The glaciers that shaped much of southeast Michigan did a wonderful job sculpturing the Pinckney Recreation Area, a 10,201-acre state park that straddles the Livingston/Washtenaw County Line. The heart of the unit is a cluster of seven lakes, connected by streams and short channels and set in rolling hills forested primarily by oak. Winding around most of the lakes is Pinckney's 26-mile trail system that offers mountain bikers, hikers, trasil runners and backpackers some of the most picturesque paths in this corner of the state.
Pinckney stretches from M-52 near its southwest border northeast to M-36 with a number of county roads bisecting it. The park is spread out and includes parcels of private land, resulting in many cottages and homes along a portion of the larger lakes. It’s a popular place for outdoor recreation due primarily to mountain biking and its close proximity to cycle-crazy Ann Arbor and metropolitan Detroit.
When the sport of mountain biking arrived in Michigan in mid-1980s, Pinckney was one of the first parks to welcome off-road cyclists on its trail system. Now the recreation area is something of a Mecca for mountain bikers, attracting more than 115,000 riders a year from as far away as Ohio, Indiana and even Illinois. On any nice weekend from spring through fall the trailhead parking lot at the Silver Lake Day-use Area will be filled with cyclists coming or going.
The park features three single tracks; the 2.3-mile Silver Lake Trail, the 5.1-mile Crooked Lake Trail and the 17.3-mile Potawatomi Trail, one of the toughest rides in the state. To avoid conflicts among users, directional flows have been established with bikers following the trails in a clockwise direction, and hikers counter-clockwise.
With the exception of the Silver Lake Trail, Pinckney is considered a challenging and technical ride for advanced bikers with numerous hills and ridges to negotiate. This is particularly true with the Potawatomi Trail, where every summer a number of biking accidents occur. For trail conditions call the park headquarters or check the Potawatomi Chapter of MMBA web site (hill10.com/mmba).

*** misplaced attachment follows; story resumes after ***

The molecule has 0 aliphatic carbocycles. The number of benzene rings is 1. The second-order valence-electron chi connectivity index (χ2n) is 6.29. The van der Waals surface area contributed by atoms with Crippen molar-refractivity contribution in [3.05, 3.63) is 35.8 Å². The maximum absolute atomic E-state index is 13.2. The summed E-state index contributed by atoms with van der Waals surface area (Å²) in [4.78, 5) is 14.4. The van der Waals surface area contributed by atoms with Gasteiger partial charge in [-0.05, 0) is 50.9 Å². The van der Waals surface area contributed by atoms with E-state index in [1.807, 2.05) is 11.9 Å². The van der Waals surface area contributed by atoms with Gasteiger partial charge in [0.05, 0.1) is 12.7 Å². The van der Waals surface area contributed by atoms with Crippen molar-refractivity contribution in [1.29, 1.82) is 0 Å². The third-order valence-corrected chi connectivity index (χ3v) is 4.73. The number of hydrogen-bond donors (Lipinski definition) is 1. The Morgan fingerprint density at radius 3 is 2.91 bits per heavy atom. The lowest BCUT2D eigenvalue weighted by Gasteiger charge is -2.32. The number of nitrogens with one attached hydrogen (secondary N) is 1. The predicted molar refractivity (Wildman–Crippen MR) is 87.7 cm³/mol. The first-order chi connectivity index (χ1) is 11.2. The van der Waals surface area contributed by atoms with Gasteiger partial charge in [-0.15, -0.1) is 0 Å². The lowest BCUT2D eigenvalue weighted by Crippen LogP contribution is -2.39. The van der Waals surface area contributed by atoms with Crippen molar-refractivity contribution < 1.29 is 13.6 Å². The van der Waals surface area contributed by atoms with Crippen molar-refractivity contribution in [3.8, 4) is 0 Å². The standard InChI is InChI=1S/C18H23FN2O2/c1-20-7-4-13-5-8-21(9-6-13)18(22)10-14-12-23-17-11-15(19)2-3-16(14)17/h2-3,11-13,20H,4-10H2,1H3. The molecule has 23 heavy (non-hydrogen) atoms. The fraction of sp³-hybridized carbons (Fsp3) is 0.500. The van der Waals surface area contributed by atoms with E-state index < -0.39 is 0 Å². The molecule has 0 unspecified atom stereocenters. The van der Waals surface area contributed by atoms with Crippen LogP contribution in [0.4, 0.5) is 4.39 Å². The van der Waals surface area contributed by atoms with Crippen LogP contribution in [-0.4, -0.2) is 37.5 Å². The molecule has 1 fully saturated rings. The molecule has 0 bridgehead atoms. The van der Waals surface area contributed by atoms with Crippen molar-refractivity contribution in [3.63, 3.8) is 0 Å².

All trails are open to hikers and begin at the Silver Lake day-use area, where there is a large trail sign displaying the routes and distances. Keep in mind that Crooked Lake and Potawatomi are extremely popular with mountain bikers to the point its best to avoid hiking these trails on the weekends. To accommodate hikers, the park built the Losee Lake Trail, a 3.3-mile loop open to foot traffic only. The trail also begins at the Silver Lake Day-use Area and includes skirting several interesting marshes and swamps as well as the southern shore of Losee Lake.
Even backpackers have opportunities to shoulder a load and stretch their legs at Pinckney, something that is rare in southeast Michigan. The Waterloo-Pinckney Trail is a 3-day hike and it’s northern half lies in Pinckney. Then there is the Potawatomi Trail that most hikers need at least 9 hours to cover the trail but break up the trek with a night at the walk-in campground on Blind Lake, the halfway point, or a trailside rental yurt. As it is with hiking, to avoid as many mountain bikers as possible, it’s best to walk the trails in mid-week, in the morning and in spring if all possible. During snow-starved years, some backpackers and Boy Scout troops hike the trail in the middle of winter.
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